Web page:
And that’s kind of where communications stopped last nigth… Judging from the Atomic Books blog, though, it looks as though he got my last email… More to follow… Now, go cancel your cable. THe world is about to get more interesting.

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15 Comments

  1. Pudrick
    Posted January 4, 2011 at 11:17 pm | Permalink

    That makes me think of one more thing. He said “print is only dead if you want it to be.” Well, you people can want it all night long and into the morning but I ain’t going nowhere without a knuckle round your knees.

  2. mega minutes
    Posted January 5, 2011 at 1:28 am | Permalink

    Why bother, when Fox News tells us everything we need to know?

  3. Krick
    Posted January 5, 2011 at 1:39 am | Permalink

    Has Kinko’s been alerted to the mass theft about to take place?

  4. kjc
    Posted January 5, 2011 at 7:47 am | Permalink

    omg i loved Hermenaut. Those guys were brilliant.

  5. Edward
    Posted January 5, 2011 at 8:29 am | Permalink

    Bring back the buggy whip!

    Seriously, this is cool news. The world could use more zines.

  6. Jennifer Gariepy
    Posted January 5, 2011 at 10:36 am | Permalink

    The nice thing about ‘zines is you can read them when the power goes out and your computer battery’s dead. . . and when you can’t afford a computer in the first place. The “paperless” world cuts out everyone who doesn’t have the hundreds of bucks to spare for a machine. When the Man decides to choke off Internet access, there will still be ‘zines.

  7. Eel
    Posted January 5, 2011 at 1:26 pm | Permalink

    Hopefully your follow through on this is better than your follow through on the “I’m going to cut down on my blogging” announcement over Xmas. The world needs more Crimewave.

  8. Posted January 5, 2011 at 2:20 pm | Permalink

    Thanks for the info about this! I posted about it as well, and have called out my own list of publications I’d like to see do this. Here’s hoping to it happening! [b]

  9. Kim
    Posted January 5, 2011 at 4:25 pm | Permalink

    While you’re at it, could you bring back SPY magazine for an issue too?

  10. dan gillotte
    Posted January 6, 2011 at 1:33 am | Permalink

    Such good times we had in the 80s and early 90s, didn’t we? Reading crazy zines with crazy articles about how the government was evil and the aliens were coming, watching crazy bootleg videos about our evil government and drive-in movie theater intermission footage, etc. Wait, that’s now, but we do it on the computer.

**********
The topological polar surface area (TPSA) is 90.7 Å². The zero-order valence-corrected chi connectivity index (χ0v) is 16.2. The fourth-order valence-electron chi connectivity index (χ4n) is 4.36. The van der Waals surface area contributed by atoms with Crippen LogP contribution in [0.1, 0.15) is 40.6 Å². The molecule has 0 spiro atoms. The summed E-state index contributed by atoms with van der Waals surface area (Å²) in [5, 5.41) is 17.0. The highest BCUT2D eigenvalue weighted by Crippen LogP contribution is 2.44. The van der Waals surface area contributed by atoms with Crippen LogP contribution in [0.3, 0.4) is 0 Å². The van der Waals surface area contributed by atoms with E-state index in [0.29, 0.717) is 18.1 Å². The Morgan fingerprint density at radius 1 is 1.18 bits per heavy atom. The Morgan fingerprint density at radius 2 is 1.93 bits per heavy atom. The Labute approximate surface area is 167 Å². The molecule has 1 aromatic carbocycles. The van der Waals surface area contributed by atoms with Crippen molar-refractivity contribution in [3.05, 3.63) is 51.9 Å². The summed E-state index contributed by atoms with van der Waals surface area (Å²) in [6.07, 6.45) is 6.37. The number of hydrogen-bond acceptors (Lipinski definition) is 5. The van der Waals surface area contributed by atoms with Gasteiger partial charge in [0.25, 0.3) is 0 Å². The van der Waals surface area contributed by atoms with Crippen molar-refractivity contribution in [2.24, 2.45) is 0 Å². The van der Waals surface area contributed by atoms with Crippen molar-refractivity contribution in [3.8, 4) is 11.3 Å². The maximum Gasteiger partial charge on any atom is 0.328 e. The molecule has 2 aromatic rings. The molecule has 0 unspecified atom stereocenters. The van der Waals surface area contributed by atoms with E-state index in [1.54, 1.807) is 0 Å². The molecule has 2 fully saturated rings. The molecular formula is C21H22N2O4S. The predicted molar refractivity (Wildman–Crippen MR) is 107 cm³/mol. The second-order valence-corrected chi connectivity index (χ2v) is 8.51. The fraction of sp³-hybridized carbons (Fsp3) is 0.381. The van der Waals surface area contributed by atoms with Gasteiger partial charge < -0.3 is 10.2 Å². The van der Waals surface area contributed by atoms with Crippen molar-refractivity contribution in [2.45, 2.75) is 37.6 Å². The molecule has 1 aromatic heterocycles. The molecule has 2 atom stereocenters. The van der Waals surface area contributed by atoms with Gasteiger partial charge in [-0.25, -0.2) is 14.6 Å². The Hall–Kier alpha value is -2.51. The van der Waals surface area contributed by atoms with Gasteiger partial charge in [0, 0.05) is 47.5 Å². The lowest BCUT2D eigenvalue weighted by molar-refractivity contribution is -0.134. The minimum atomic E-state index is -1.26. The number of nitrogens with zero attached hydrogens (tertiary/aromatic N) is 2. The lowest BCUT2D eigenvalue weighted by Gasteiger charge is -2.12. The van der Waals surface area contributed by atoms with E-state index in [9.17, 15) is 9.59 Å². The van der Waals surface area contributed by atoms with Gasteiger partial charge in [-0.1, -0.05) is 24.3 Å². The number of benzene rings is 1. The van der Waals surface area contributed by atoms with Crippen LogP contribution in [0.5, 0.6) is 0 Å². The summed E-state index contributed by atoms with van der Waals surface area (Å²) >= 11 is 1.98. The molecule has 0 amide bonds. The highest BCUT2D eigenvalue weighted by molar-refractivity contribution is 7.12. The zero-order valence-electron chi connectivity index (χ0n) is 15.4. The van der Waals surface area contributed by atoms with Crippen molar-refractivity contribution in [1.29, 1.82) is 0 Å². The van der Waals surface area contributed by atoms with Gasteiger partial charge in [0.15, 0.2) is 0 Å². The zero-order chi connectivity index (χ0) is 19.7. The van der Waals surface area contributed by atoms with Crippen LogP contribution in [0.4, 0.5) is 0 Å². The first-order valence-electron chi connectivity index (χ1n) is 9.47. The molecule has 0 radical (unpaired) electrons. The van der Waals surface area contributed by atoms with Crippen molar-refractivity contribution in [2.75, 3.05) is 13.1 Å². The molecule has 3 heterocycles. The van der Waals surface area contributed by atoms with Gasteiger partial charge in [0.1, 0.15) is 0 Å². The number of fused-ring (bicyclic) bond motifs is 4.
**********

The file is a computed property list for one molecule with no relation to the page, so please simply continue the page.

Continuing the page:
Anyway, I for one am big on this and will gladly even pay NEW money to see it happen.

  11. steph
    Posted January 6, 2011 at 1:45 pm | Permalink

    A big YAY! from one of those former misfit kids you mentioned…

  12. Posted January 9, 2011 at 3:23 pm | Permalink

    YAY! YAY! MORE CRIMEWAVE!

  13. Posted January 10, 2011 at 11:33 pm | Permalink

    Maybe we can get one last Factsheet Five to review them all.

  14. Posted February 5, 2011 at 5:20 pm | Permalink

    So it’s going to be like a rock reunion tour.

  15. Posted February 25, 2011 at 7:54 am | Permalink

    hello:) this is awesome! i’ve recently been trying to get into the whole “zine” thing again.. many of the ones you listed i read, corresponded to, send stuff to and received stuff… (your statement of zines being a conversation, so true;) Anyway, i hope to dig what is left of the zine i was making, but never got printed, Raging flamingo out of its exile in a backwoods shed, and out into the world… would one that was never out work for what you are doing? please let me know:) i would love to participate either way…Oh i recently reconnected with Sean Tejaratchi on twitter of all places…. he was the maker of Craphound … oh all these names, have me stoked, like the ones i forgot like babySue wow…
    other names that come to mind are Chuck & Aint nothin like f-n moonshine….ok feel free to email me, neato site btw:) like the look of it:) have a good day and i hope to hear from you, tim (conan sugarsmak) davis….=)